Scaling Back the Mississippi Delta

An invasive insect is chewing through the cane that holds the delta together.

Published August 28, 2017

An invasion of tiny insects is killing swaths of coastal marsh at the mouth of the Mississippi River, and has turned an already unraveling landscape into open water in a matter of months.

Thought to have hitched a ride on a cargo ship from Asia sometime last year, an aphid-like insect known as a mealy bug, or scale, is decimating roseau cane, a hardy, tall-growing reed that binds much of the lower Mississippi delta. The insect works its way into the plant’s stalks and sucks the sap, weakening or killing the plant. Conservative estimates by the Louisiana Department of Wildlife and Fisheries put the damage at about 400 square kilometers, including nearly all of the Delta National Wildlife Refuge (DNWR), a key stop for birds migrating across the Gulf of Mexico.

“As the roseau goes, so goes the refuge,” says James Harris, manager of the DNWR.

Roseau is the Louisiana coast’s most erosion- and flood-resistant marsh plant. Its finger-thick roots grip sandy soil, and its stalks grow densely enough to catch and hold passing river silt, making the roseau cane a land builder on a coastline that is losing land at an alarming rate. Since 2010, Louisiana has seen the equivalent of a football field of coastal marsh disappear every 100 minutes. The reasons are many—erosion from oil and gas exploration, sea level rise, land subsidence, and the vast Mississippi levee system, which robs the coast of sediment, sending much of it into the gulf. The arrival of the scale creates a host of challenges, and unanswered questions.

Roseau cane mealy bug, Nipponaclerda biwakoensis
This is the roseau cane mealy bug, Nipponaclerda biwakoensis. Photo by Tristan Baurick

Scientists first identified the insect in April 2017, months after many stands of roseau had been reduced to clumps of blackened roots.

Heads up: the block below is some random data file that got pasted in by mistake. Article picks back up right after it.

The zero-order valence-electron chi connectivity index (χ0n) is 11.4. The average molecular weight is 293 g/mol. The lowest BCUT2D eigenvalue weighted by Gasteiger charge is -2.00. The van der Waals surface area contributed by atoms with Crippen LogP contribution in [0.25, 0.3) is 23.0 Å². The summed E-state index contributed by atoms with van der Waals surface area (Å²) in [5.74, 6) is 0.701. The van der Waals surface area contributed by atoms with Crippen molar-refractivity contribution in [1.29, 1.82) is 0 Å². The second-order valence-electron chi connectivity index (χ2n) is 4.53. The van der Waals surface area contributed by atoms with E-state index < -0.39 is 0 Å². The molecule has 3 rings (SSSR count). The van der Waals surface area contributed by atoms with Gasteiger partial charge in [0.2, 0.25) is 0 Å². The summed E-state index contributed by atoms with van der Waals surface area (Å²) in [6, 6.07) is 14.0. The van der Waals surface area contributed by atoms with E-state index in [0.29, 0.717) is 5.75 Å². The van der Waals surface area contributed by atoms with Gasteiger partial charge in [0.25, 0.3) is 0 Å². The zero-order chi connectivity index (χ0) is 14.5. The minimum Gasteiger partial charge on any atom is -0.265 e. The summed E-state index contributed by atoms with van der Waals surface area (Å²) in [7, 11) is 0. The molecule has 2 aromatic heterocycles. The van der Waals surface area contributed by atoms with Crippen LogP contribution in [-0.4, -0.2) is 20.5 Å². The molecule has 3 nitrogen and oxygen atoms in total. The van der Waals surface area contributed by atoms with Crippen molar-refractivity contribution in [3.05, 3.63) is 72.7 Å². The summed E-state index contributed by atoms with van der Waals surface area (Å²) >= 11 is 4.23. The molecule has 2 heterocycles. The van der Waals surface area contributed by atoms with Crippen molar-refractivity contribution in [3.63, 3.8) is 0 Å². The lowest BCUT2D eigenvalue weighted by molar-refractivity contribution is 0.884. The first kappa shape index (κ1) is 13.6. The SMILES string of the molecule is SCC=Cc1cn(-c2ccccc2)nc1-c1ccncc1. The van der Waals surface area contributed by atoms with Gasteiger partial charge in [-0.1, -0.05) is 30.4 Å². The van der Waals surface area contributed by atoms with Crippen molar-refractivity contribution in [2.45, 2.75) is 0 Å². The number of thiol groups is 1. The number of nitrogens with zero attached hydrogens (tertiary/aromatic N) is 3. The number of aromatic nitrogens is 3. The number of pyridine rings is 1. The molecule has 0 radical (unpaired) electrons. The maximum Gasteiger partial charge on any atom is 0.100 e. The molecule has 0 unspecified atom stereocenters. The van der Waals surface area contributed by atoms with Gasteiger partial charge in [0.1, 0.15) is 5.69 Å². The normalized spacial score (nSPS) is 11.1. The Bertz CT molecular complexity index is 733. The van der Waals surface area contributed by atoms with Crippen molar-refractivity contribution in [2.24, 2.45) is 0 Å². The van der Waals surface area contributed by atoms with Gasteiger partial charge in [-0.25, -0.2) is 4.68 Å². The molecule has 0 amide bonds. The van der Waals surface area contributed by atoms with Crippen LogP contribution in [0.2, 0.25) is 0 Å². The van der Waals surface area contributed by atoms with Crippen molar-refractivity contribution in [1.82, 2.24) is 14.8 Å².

“What we’re seeing out there—it’s a big alarm,” says Todd Baker, a biologist with the Louisiana Department of Wildlife and Fisheries. “We’re going to lose a lot of wetland really fast.”

Scientists are scrambling to figure out how far the scale has spread and how to stop it. In June, it was thought to be in just three of Louisiana’s coastal parishes. But a survey conducted this summer found the insect in at least 11 parishes, infesting marshes from New Orleans to the edge of Texas.

In China, the solution to scale outbreaks is fire. But controlled burns are a dangerous prospect in the Mississippi delta, where the wetlands are dotted with hundreds of oil and gas wells and a tangle of pipelines.

Insecticides would harm the fragile wetland ecosystem and the delta’s valuable fisheries, particularly shrimp and crab.

As the die-off worsens, more problems will arise, Baker says. Increased erosion may alter the delta’s busy shipping channels; and the oil and gas industry, which didn’t build its wells and pipelines to withstand direct exposure to waves and storms, may find itself dealing with more frequent spills.

Inland, sugar cane farmers are paying close attention to the insect’s spread. Their crop has many of the same characteristics as roseau cane, and could become the scale’s next target.

State and university scientists are working on a two-year plan to study the scope of the problem and test several solutions. But at the current rate of destruction, two years may be too late.

“We need time, but time is not on our side,” Baker says.